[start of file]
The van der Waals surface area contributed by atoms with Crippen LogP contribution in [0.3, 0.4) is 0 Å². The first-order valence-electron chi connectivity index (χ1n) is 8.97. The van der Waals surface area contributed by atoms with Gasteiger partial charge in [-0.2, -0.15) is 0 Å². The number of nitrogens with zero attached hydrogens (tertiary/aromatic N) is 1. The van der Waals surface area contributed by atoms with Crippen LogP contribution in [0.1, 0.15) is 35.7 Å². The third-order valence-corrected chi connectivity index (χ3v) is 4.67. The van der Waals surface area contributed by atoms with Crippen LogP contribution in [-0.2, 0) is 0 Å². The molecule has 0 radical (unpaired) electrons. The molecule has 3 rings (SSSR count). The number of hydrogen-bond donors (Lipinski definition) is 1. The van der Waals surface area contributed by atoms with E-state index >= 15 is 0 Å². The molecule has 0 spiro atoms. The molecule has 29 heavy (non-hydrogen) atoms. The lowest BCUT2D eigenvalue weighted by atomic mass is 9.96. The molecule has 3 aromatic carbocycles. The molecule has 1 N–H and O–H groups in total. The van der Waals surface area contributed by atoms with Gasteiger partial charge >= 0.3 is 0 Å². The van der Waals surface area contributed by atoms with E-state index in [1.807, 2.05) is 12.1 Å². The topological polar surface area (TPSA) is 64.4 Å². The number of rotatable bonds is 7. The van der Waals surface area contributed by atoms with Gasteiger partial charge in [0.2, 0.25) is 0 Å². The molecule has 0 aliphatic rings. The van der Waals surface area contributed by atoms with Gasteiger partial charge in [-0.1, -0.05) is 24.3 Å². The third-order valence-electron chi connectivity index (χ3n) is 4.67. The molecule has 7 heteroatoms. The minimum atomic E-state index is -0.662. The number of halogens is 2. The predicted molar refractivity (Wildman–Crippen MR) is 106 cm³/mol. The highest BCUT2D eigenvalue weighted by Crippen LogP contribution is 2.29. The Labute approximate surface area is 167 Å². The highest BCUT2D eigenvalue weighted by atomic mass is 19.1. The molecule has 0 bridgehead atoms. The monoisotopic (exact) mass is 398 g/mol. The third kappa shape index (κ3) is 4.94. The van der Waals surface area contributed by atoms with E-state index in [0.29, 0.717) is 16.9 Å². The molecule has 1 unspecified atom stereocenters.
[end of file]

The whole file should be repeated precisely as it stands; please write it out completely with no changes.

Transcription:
The van der Waals surface area contributed by atoms with Crippen LogP contribution in [0.3, 0.4) is 0 Å². The first-order valence-electron chi connectivity index (χ1n) is 8.97. The van der Waals surface area contributed by atoms with Gasteiger partial charge in [-0.2, -0.15) is 0 Å². The number of nitrogens with zero attached hydrogens (tertiary/aromatic N) is 1. The van der Waals surface area contributed by atoms with Crippen LogP contribution in [0.1, 0.15) is 35.7 Å². The third-order valence-corrected chi connectivity index (χ3v) is 4.67. The van der Waals surface area contributed by atoms with Crippen LogP contribution in [-0.2, 0) is 0 Å². The molecule has 0 radical (unpaired) electrons. The molecule has 3 rings (SSSR count). The number of hydrogen-bond donors (Lipinski definition) is 1. The van der Waals surface area contributed by atoms with E-state index >= 15 is 0 Å². The molecule has 0 spiro atoms. The molecule has 29 heavy (non-hydrogen) atoms. The lowest BCUT2D eigenvalue weighted by atomic mass is 9.96. The molecule has 3 aromatic carbocycles. The molecule has 1 N–H and O–H groups in total. The van der Waals surface area contributed by atoms with Gasteiger partial charge >= 0.3 is 0 Å². The van der Waals surface area contributed by atoms with E-state index in [1.807, 2.05) is 12.1 Å². The topological polar surface area (TPSA) is 64.4 Å². The number of rotatable bonds is 7. The van der Waals surface area contributed by atoms with Gasteiger partial charge in [0.2, 0.25) is 0 Å². The molecule has 0 aliphatic rings. The van der Waals surface area contributed by atoms with Gasteiger partial charge in [-0.1, -0.05) is 24.3 Å². The third-order valence-electron chi connectivity index (χ3n) is 4.67. The molecule has 7 heteroatoms. The minimum atomic E-state index is -0.662. The number of halogens is 2. The predicted molar refractivity (Wildman–Crippen MR) is 106 cm³/mol. The highest BCUT2D eigenvalue weighted by Crippen LogP contribution is 2.29. The Labute approximate surface area is 167 Å². The highest BCUT2D eigenvalue weighted by atomic mass is 19.1. The molecule has 0 bridgehead atoms. The monoisotopic (exact) mass is 398 g/mol. The third kappa shape index (κ3) is 4.94. The van der Waals surface area contributed by atoms with E-state index in [0.29, 0.717) is 16.9 Å². The molecule has 1 unspecified atom stereocenters.